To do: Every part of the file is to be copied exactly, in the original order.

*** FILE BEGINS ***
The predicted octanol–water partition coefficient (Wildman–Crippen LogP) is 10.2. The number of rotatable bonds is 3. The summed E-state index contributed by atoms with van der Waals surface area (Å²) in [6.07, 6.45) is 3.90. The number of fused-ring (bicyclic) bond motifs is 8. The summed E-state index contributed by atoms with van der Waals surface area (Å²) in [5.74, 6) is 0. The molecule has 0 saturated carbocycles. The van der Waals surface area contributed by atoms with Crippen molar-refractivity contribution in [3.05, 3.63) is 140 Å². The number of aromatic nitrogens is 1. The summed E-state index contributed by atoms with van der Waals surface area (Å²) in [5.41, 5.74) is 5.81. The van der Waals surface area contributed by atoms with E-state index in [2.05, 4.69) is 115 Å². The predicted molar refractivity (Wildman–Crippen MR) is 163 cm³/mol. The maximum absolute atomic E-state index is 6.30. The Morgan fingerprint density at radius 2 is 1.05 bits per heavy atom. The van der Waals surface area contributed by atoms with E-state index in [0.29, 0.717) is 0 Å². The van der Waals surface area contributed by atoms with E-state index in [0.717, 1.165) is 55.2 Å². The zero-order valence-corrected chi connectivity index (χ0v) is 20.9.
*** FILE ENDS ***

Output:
The predicted octanol–water partition coefficient (Wildman–Crippen LogP) is 10.2. The number of rotatable bonds is 3. The summed E-state index contributed by atoms with van der Waals surface area (Å²) in [6.07, 6.45) is 3.90. The number of fused-ring (bicyclic) bond motifs is 8. The summed E-state index contributed by atoms with van der Waals surface area (Å²) in [5.74, 6) is 0. The molecule has 0 saturated carbocycles. The van der Waals surface area contributed by atoms with Crippen molar-refractivity contribution in [3.05, 3.63) is 140 Å². The number of aromatic nitrogens is 1. The summed E-state index contributed by atoms with van der Waals surface area (Å²) in [5.41, 5.74) is 5.81. The van der Waals surface area contributed by atoms with E-state index in [2.05, 4.69) is 115 Å². The predicted molar refractivity (Wildman–Crippen MR) is 163 cm³/mol. The maximum absolute atomic E-state index is 6.30. The Morgan fingerprint density at radius 2 is 1.05 bits per heavy atom. The van der Waals surface area contributed by atoms with E-state index in [0.29, 0.717) is 0 Å². The van der Waals surface area contributed by atoms with E-state index in [0.717, 1.165) is 55.2 Å². The zero-order valence-corrected chi connectivity index (χ0v) is 20.9.